6. Aliens - Belief Perseverance

This meme features a man who tends to blame everything on aliens, even if another plausible explanation is presented. This shows belief perseverance, which is a tendency to persist with one's held beliefs despite the fact that the information is inaccurate or that evidence shows otherwise. Even when it's not aliens, it's aliens, and you will likely never convince this meme otherwise.

7. "This is fine" dog - psychological burnout

One of my personal favorites, this meme features a dog sitting in a house that is on fire stating that "this is fine." This shows something that many people face in school or high demand careers known as burnout. Burnout is the mental, emotional and physical exhaustion from a job or career that shows lack of motivation and a decrease in performance. Sure, the room might be on fire, but if you're burnt out due to stress you just don't have the mental capacity to care.

8. Other person vs. Me - Upward/Downward Social Comparison

These are comparison memes, which show one of two things: making fun of yourself by showing how much better others are than you, or showing how you are significantly better than someone else. The first would be an example of upward social comparison, which is comparing ourselves to others who are better than we are. This is often a result of low self-esteem. Inversely, the latter option would be an example of downward social comparison, which is a method of self-protection where we compare ourselves with people are less well off. We try to raise our self-esteem by looking at what we have that others do not.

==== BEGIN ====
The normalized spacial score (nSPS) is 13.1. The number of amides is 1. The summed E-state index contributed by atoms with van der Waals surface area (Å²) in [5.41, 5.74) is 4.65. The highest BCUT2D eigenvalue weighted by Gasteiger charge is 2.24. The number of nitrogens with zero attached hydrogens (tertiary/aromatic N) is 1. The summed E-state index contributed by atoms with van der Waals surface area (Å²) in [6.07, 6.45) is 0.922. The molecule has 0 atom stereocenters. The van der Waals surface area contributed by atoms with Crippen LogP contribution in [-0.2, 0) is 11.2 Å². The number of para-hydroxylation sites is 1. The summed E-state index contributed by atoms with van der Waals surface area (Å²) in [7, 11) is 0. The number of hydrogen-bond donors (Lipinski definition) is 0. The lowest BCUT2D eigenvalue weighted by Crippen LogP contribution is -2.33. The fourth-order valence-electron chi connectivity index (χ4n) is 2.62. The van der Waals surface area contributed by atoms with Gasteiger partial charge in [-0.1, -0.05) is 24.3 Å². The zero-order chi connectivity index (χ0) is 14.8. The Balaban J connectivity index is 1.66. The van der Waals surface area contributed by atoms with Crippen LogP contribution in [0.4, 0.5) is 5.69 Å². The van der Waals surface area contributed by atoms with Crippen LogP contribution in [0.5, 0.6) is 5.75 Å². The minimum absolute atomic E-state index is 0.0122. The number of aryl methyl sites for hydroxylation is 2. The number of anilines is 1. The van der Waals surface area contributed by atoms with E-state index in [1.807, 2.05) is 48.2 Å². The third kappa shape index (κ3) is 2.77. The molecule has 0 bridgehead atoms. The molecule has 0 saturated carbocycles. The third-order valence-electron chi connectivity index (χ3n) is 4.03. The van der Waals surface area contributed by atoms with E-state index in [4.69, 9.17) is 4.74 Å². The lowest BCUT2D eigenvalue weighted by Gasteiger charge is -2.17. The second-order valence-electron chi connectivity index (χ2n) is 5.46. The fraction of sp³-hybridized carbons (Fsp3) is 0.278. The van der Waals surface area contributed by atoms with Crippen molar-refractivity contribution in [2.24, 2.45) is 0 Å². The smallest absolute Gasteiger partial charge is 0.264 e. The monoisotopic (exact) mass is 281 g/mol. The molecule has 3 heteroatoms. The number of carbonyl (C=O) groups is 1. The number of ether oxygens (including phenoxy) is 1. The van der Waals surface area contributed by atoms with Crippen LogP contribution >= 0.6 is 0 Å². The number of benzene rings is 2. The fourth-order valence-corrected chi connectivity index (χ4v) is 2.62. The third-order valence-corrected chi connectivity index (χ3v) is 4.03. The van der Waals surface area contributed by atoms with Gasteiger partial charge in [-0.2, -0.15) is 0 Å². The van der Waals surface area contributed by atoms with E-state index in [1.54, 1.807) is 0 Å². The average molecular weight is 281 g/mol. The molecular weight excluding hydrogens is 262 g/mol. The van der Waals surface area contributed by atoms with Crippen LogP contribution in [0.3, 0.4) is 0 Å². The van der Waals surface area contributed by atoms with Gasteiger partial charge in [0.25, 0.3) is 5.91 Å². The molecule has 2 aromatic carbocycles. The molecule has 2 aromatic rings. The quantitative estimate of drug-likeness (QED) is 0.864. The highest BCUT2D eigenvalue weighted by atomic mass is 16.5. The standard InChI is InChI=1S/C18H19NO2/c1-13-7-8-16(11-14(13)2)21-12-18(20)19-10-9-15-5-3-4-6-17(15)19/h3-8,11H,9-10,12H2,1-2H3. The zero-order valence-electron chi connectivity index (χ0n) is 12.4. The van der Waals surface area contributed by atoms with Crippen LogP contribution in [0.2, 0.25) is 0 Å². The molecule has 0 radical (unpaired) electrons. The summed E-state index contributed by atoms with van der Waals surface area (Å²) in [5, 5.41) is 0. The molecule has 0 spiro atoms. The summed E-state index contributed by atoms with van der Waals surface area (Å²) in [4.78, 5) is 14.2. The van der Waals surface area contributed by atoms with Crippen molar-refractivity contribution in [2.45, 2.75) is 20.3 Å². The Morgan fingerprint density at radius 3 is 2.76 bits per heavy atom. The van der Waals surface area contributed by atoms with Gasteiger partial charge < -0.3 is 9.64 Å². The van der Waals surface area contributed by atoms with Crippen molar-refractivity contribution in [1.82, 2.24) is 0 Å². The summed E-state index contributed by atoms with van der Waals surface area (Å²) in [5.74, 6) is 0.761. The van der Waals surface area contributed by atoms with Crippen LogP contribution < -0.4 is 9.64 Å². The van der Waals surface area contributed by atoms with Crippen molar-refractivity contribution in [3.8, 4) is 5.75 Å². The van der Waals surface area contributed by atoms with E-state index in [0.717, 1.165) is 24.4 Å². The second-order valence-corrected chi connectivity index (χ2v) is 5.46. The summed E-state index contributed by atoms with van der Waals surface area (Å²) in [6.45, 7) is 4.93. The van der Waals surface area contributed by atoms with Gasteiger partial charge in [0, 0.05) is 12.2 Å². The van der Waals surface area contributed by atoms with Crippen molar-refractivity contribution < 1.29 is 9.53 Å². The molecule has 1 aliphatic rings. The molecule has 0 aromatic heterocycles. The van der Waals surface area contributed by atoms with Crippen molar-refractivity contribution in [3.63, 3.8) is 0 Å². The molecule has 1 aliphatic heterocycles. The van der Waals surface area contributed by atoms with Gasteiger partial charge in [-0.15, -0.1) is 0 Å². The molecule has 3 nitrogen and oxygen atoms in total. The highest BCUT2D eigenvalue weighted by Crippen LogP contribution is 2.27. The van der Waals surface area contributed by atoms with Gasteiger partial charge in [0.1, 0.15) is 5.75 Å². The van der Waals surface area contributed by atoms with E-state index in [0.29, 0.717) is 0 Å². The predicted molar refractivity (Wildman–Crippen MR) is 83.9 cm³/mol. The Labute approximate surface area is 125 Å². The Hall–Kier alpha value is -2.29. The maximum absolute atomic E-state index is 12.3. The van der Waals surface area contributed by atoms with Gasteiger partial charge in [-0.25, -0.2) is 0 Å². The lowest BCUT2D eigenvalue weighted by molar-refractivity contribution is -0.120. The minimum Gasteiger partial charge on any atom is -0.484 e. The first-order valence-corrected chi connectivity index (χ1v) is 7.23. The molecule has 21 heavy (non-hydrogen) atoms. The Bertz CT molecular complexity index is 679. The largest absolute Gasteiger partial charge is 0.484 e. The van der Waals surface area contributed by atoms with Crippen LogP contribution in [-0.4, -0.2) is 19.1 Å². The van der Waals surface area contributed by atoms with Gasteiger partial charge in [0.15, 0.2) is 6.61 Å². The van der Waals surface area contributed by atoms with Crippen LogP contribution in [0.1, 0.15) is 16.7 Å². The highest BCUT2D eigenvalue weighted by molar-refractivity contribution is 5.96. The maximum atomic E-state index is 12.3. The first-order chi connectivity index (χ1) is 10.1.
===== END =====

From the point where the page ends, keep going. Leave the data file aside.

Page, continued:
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Yes, I Had A Stroke And I'm Only 20

Sometimes bad things happen to good people.

Recently, I read an article on Cosmo that was written by a woman that had a stroke at the ripe old age of 23. For those of you who don't know, that really doesn't happen. Young people don't have strokes. Some do, but it's so incredibly uncommon that it rarely crosses most people's minds. Her piece was really moving, and I related a lot -- because I had a stroke at 20.

It started as a simple headache. I didn't think much of it because I get headaches pretty often. At the time, I worked for my parents, and I texted my mom to tell her that I'd be late to work because of the pain. I had never experienced a headache like that, but I figured it still wasn't something to worry about. I went about my normal routine, and it steadily got worse. It got to the point that I literally threw up from the pain. My mom told me to take some Tylenol, but I couldn't get to our kitchen. I figured that since I was already in the bathroom, I would just take a shower and hope that the hot steam would relax my muscles, and get rid of my headache. So I turned the water on in the shower, and I waited for it to get hot.

At this point, I was sweating. I've never been that warm in my life. My head was still killing me. I was sitting on the floor of the bathroom, trying to at least cope with the pain. Finally, I decided that I needed to go to the hospital. I picked up my phone to call 911, but I couldn't see the screen. I couldn't read anything. I laid down on the floor and tried to swipe from the lock screen to the emergency call screen, but I couldn't even manage that. My fine motor skills were completely gone. My fingers wouldn't cooperate, even though I knew what buttons needed to be pressed. Instead of swiping to the emergency call screen, I threw my phone across the room. "Okay," I thought, "Large muscle groups are working. Small ones are not".